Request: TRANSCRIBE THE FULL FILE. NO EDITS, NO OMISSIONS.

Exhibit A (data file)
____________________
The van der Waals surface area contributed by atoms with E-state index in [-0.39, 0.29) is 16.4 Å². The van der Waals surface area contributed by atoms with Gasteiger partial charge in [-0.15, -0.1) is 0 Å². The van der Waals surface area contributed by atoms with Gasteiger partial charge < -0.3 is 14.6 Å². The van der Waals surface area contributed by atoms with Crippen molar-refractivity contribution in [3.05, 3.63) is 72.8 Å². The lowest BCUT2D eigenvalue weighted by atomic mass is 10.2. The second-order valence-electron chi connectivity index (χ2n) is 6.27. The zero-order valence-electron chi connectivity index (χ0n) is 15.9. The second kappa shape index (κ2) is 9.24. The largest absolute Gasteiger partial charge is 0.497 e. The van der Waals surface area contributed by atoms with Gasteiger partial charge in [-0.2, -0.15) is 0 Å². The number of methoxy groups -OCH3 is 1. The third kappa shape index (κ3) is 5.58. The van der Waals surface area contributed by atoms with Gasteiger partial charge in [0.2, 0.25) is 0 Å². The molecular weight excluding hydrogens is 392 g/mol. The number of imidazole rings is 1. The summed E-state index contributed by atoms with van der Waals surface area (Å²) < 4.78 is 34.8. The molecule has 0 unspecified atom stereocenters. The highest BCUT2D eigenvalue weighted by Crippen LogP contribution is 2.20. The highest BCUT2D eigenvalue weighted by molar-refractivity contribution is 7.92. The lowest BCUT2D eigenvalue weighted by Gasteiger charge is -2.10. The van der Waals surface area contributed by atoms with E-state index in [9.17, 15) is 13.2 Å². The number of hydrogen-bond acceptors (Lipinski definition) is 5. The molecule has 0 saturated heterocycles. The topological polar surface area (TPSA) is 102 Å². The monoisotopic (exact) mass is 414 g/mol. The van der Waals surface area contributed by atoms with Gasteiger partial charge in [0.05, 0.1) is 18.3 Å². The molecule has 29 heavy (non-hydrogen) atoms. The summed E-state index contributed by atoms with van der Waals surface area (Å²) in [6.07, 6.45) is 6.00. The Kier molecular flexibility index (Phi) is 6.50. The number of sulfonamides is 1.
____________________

The van der Waals surface area contributed by atoms with E-state index in [-0.39, 0.29) is 16.4 Å². The van der Waals surface area contributed by atoms with Gasteiger partial charge in [-0.15, -0.1) is 0 Å². The van der Waals surface area contributed by atoms with Gasteiger partial charge < -0.3 is 14.6 Å². The van der Waals surface area contributed by atoms with Crippen molar-refractivity contribution in [3.05, 3.63) is 72.8 Å². The lowest BCUT2D eigenvalue weighted by atomic mass is 10.2. The second-order valence-electron chi connectivity index (χ2n) is 6.27. The zero-order valence-electron chi connectivity index (χ0n) is 15.9. The second kappa shape index (κ2) is 9.24. The largest absolute Gasteiger partial charge is 0.497 e. The van der Waals surface area contributed by atoms with Gasteiger partial charge in [-0.2, -0.15) is 0 Å². The number of methoxy groups -OCH3 is 1. The third kappa shape index (κ3) is 5.58. The van der Waals surface area contributed by atoms with Gasteiger partial charge in [0.2, 0.25) is 0 Å². The molecular weight excluding hydrogens is 392 g/mol. The number of imidazole rings is 1. The summed E-state index contributed by atoms with van der Waals surface area (Å²) < 4.78 is 34.8. The molecule has 0 unspecified atom stereocenters. The highest BCUT2D eigenvalue weighted by Crippen LogP contribution is 2.20. The highest BCUT2D eigenvalue weighted by molar-refractivity contribution is 7.92. The lowest BCUT2D eigenvalue weighted by Gasteiger charge is -2.10. The van der Waals surface area contributed by atoms with E-state index in [9.17, 15) is 13.2 Å². The number of hydrogen-bond acceptors (Lipinski definition) is 5. The molecule has 0 saturated heterocycles. The topological polar surface area (TPSA) is 102 Å². The monoisotopic (exact) mass is 414 g/mol. The van der Waals surface area contributed by atoms with Gasteiger partial charge in [0.05, 0.1) is 18.3 Å². The molecule has 29 heavy (non-hydrogen) atoms. The summed E-state index contributed by atoms with van der Waals surface area (Å²) in [6.07, 6.45) is 6.00. The Kier molecular flexibility index (Phi) is 6.50. The number of sulfonamides is 1.